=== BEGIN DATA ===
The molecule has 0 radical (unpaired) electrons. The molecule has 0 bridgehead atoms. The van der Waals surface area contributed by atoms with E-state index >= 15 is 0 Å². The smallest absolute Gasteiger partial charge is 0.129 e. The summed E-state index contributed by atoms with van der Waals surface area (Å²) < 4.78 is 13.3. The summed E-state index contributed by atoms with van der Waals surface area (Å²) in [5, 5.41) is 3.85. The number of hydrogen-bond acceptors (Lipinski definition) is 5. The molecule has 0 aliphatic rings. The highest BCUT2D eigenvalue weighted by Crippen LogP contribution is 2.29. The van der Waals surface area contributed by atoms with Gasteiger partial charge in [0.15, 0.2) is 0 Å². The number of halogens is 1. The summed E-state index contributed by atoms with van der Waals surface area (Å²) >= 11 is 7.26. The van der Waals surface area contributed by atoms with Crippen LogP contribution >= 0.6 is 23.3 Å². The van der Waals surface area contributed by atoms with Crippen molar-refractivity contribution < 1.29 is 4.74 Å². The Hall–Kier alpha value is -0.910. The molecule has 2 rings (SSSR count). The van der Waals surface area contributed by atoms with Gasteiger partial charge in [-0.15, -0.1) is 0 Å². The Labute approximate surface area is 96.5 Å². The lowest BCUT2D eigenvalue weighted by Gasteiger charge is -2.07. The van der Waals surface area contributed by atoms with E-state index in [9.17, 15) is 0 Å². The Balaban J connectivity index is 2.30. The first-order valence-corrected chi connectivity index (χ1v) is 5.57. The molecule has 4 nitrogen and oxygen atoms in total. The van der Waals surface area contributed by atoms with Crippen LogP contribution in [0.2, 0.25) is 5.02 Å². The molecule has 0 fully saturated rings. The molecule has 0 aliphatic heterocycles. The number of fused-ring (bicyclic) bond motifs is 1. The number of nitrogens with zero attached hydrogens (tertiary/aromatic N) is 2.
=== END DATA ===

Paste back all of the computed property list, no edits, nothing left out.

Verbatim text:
The molecule has 0 radical (unpaired) electrons. The molecule has 0 bridgehead atoms. The van der Waals surface area contributed by atoms with E-state index >= 15 is 0 Å². The smallest absolute Gasteiger partial charge is 0.129 e. The summed E-state index contributed by atoms with van der Waals surface area (Å²) < 4.78 is 13.3. The summed E-state index contributed by atoms with van der Waals surface area (Å²) in [5, 5.41) is 3.85. The number of hydrogen-bond acceptors (Lipinski definition) is 5. The molecule has 0 aliphatic rings. The highest BCUT2D eigenvalue weighted by Crippen LogP contribution is 2.29. The van der Waals surface area contributed by atoms with Gasteiger partial charge in [0.15, 0.2) is 0 Å². The number of halogens is 1. The summed E-state index contributed by atoms with van der Waals surface area (Å²) >= 11 is 7.26. The van der Waals surface area contributed by atoms with Crippen LogP contribution >= 0.6 is 23.3 Å². The van der Waals surface area contributed by atoms with Crippen molar-refractivity contribution < 1.29 is 4.74 Å². The Hall–Kier alpha value is -0.910. The molecule has 2 rings (SSSR count). The van der Waals surface area contributed by atoms with Gasteiger partial charge in [-0.15, -0.1) is 0 Å². The Labute approximate surface area is 96.5 Å². The lowest BCUT2D eigenvalue weighted by Gasteiger charge is -2.07. The van der Waals surface area contributed by atoms with E-state index in [9.17, 15) is 0 Å². The Balaban J connectivity index is 2.30. The first-order valence-corrected chi connectivity index (χ1v) is 5.57. The molecule has 4 nitrogen and oxygen atoms in total. The van der Waals surface area contributed by atoms with Crippen LogP contribution in [0.2, 0.25) is 5.02 Å². The molecule has 0 fully saturated rings. The molecule has 0 aliphatic heterocycles. The number of fused-ring (bicyclic) bond motifs is 1. The number of nitrogens with zero attached hydrogens (tertiary/aromatic N) is 2.